Light and shade . . .

When I discover an author I tend to go all out with him or her. My recent discoveries have been Shirley Jackson, Sarah Waters, Donna Tarrt and Patrick Süskind.

I’m not always that highbrow, it has to be said. A couple of years ago I discovered Jo Nesbo’s Harry Hole series and – following advise not to bother with the first two ‘because they’re crap’ – started with the third novel and read nothing else for the best part of a year until I got to the end.

There’s a new one out which I haven’t read, but it will probably be next on my list . . . unless something else catches my eye.

I did go back to his first two, after I stumbled into them in a bargain bookshop in Buxton. They’re not crap. They’re just not as good as the rest of the series.

And the reason, I think, is that they lack darkness. A crime novel set in Oslo, where it’s dark from 2.30pm in the afternoon, automatically adds a hell of a lot of mood . . . of weight.

If you set your first novel in Sydney and the second in Bangkok – as he does – then the sun is out, the light nights are late, and you have no real way of creating any sense of ‘Noir’.

I can see why he did it. He was new to it, and the notion of exotic foreigh locations must have appealed. Only it was counterproductive to the overall impact of the books. If it had been set in some winter-filled world, interspersed with the intrusion of neon street lighting, freezing smack addicts and the heavy weight of snow on the ground like an intrusive blanket, then the Bat and Cockroaches would have worked as well as all the others. It is a journey of discovery, I have come to realise..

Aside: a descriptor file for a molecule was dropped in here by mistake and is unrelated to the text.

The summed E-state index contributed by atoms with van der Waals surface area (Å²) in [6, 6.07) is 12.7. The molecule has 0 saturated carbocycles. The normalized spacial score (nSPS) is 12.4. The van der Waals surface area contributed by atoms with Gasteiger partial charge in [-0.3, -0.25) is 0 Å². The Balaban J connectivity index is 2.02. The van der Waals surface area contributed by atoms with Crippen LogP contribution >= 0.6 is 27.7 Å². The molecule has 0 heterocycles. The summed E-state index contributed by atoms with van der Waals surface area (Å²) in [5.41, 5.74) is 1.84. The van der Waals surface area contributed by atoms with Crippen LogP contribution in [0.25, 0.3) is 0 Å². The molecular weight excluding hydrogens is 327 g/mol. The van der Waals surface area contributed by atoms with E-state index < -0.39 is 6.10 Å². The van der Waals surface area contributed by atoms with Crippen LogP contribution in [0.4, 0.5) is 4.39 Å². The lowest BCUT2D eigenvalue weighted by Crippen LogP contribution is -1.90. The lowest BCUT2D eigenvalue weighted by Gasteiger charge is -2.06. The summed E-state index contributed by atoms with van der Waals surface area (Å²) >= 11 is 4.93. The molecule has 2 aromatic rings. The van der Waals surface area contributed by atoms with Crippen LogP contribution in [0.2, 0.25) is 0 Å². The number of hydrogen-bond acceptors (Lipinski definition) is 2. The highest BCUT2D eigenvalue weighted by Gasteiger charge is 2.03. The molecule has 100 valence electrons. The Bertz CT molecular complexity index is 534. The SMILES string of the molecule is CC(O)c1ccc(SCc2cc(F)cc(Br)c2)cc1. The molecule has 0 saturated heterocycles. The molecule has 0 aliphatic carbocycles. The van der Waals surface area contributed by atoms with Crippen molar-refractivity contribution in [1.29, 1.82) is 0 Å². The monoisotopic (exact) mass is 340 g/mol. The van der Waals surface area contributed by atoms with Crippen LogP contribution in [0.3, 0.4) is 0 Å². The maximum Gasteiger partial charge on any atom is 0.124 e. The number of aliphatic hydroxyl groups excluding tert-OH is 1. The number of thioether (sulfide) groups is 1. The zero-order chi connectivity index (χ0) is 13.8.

As a writer, and as a reader I am drawn to darkness. I don’t just read crime. My tastes are fairly eclectic. 

But all the same, give me darkness, give me noir.

Give me Dark Materials over Harry Potter or Lord of the Rings, give me Perfume, give me Secret History. Whatever the genre, darkness for me opens up the human condition. It makes us explore what is most wrong with us, by exploring characters in works of fiction who have the most wrong with them.

I mean . . . come on . . . who wants to read about people like the ones who live next door . . . unless they’re Bill and Pat Wycherley.

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